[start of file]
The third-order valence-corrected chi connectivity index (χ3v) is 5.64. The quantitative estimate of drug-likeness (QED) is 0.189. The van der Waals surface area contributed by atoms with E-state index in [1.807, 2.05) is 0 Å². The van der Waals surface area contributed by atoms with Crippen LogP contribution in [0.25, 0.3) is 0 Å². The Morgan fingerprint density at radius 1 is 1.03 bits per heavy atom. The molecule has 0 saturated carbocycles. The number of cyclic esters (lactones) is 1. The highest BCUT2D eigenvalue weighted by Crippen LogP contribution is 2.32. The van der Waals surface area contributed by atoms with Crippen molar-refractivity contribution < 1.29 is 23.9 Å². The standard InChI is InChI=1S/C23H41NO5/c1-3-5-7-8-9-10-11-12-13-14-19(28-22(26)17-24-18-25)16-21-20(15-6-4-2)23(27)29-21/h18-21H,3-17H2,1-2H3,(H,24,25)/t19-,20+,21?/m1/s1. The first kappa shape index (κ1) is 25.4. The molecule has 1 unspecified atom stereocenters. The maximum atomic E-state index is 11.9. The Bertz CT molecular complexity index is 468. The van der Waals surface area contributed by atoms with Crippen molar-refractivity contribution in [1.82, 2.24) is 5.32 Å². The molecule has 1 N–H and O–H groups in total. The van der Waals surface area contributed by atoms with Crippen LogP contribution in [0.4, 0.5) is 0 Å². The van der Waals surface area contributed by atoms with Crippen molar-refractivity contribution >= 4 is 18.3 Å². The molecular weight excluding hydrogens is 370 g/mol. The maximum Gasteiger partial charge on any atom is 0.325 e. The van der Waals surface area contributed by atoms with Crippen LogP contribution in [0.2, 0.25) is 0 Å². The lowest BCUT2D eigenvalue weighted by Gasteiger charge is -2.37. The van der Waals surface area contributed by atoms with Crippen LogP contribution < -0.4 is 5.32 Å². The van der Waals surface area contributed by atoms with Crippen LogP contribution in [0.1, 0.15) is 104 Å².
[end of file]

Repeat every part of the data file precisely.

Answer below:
The third-order valence-corrected chi connectivity index (χ3v) is 5.64. The quantitative estimate of drug-likeness (QED) is 0.189. The van der Waals surface area contributed by atoms with E-state index in [1.807, 2.05) is 0 Å². The van der Waals surface area contributed by atoms with Crippen LogP contribution in [0.25, 0.3) is 0 Å². The Morgan fingerprint density at radius 1 is 1.03 bits per heavy atom. The molecule has 0 saturated carbocycles. The number of cyclic esters (lactones) is 1. The highest BCUT2D eigenvalue weighted by Crippen LogP contribution is 2.32. The van der Waals surface area contributed by atoms with Crippen molar-refractivity contribution < 1.29 is 23.9 Å². The standard InChI is InChI=1S/C23H41NO5/c1-3-5-7-8-9-10-11-12-13-14-19(28-22(26)17-24-18-25)16-21-20(15-6-4-2)23(27)29-21/h18-21H,3-17H2,1-2H3,(H,24,25)/t19-,20+,21?/m1/s1. The first kappa shape index (κ1) is 25.4. The molecule has 1 unspecified atom stereocenters. The maximum atomic E-state index is 11.9. The Bertz CT molecular complexity index is 468. The van der Waals surface area contributed by atoms with Crippen molar-refractivity contribution in [1.82, 2.24) is 5.32 Å². The molecule has 1 N–H and O–H groups in total. The van der Waals surface area contributed by atoms with Crippen LogP contribution in [0.4, 0.5) is 0 Å². The van der Waals surface area contributed by atoms with Crippen molar-refractivity contribution >= 4 is 18.3 Å². The molecular weight excluding hydrogens is 370 g/mol. The maximum Gasteiger partial charge on any atom is 0.325 e. The van der Waals surface area contributed by atoms with Crippen LogP contribution in [0.2, 0.25) is 0 Å². The lowest BCUT2D eigenvalue weighted by Gasteiger charge is -2.37. The van der Waals surface area contributed by atoms with Crippen LogP contribution < -0.4 is 5.32 Å². The van der Waals surface area contributed by atoms with Crippen LogP contribution in [0.1, 0.15) is 104 Å².